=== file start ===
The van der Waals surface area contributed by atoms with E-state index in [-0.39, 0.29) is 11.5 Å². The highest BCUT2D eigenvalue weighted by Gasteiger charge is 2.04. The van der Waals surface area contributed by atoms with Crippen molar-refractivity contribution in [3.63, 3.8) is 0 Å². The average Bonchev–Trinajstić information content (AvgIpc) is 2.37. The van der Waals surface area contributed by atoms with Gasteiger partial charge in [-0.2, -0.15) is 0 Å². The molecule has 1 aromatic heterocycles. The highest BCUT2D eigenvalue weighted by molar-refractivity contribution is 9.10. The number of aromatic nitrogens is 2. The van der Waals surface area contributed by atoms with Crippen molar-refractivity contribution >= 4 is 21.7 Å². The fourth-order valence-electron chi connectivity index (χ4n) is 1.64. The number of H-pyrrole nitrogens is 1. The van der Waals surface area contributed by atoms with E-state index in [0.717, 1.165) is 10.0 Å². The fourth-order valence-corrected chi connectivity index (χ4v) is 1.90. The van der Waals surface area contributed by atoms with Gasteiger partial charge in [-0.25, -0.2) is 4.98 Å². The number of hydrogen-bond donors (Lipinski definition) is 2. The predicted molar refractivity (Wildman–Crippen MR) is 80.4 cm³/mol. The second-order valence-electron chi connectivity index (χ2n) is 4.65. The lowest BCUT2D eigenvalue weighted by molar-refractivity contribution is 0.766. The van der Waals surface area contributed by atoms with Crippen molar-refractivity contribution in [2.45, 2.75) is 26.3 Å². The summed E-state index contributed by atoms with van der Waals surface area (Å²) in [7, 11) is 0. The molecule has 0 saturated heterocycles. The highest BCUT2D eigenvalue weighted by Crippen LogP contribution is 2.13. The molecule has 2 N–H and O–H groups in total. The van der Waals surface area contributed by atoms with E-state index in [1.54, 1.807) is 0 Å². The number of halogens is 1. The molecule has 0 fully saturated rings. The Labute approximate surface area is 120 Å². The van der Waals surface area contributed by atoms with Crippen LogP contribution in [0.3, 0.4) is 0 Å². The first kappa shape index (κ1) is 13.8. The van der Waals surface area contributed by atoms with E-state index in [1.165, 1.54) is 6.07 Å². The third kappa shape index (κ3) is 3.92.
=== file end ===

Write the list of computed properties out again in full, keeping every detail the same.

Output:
The van der Waals surface area contributed by atoms with E-state index in [-0.39, 0.29) is 11.5 Å². The highest BCUT2D eigenvalue weighted by Gasteiger charge is 2.04. The van der Waals surface area contributed by atoms with Crippen molar-refractivity contribution in [3.63, 3.8) is 0 Å². The average Bonchev–Trinajstić information content (AvgIpc) is 2.37. The van der Waals surface area contributed by atoms with Gasteiger partial charge in [-0.2, -0.15) is 0 Å². The molecule has 1 aromatic heterocycles. The highest BCUT2D eigenvalue weighted by molar-refractivity contribution is 9.10. The number of aromatic nitrogens is 2. The van der Waals surface area contributed by atoms with Crippen molar-refractivity contribution >= 4 is 21.7 Å². The fourth-order valence-electron chi connectivity index (χ4n) is 1.64. The number of H-pyrrole nitrogens is 1. The van der Waals surface area contributed by atoms with E-state index in [0.717, 1.165) is 10.0 Å². The fourth-order valence-corrected chi connectivity index (χ4v) is 1.90. The van der Waals surface area contributed by atoms with Gasteiger partial charge in [-0.25, -0.2) is 4.98 Å². The number of hydrogen-bond donors (Lipinski definition) is 2. The predicted molar refractivity (Wildman–Crippen MR) is 80.4 cm³/mol. The second-order valence-electron chi connectivity index (χ2n) is 4.65. The lowest BCUT2D eigenvalue weighted by molar-refractivity contribution is 0.766. The van der Waals surface area contributed by atoms with Crippen molar-refractivity contribution in [2.45, 2.75) is 26.3 Å². The summed E-state index contributed by atoms with van der Waals surface area (Å²) in [7, 11) is 0. The molecule has 0 saturated heterocycles. The highest BCUT2D eigenvalue weighted by Crippen LogP contribution is 2.13. The molecule has 2 N–H and O–H groups in total. The van der Waals surface area contributed by atoms with E-state index in [1.54, 1.807) is 0 Å². The number of halogens is 1. The molecule has 0 fully saturated rings. The Labute approximate surface area is 120 Å². The van der Waals surface area contributed by atoms with Crippen LogP contribution in [0.3, 0.4) is 0 Å². The first kappa shape index (κ1) is 13.8. The van der Waals surface area contributed by atoms with E-state index in [1.165, 1.54) is 6.07 Å². The third kappa shape index (κ3) is 3.92.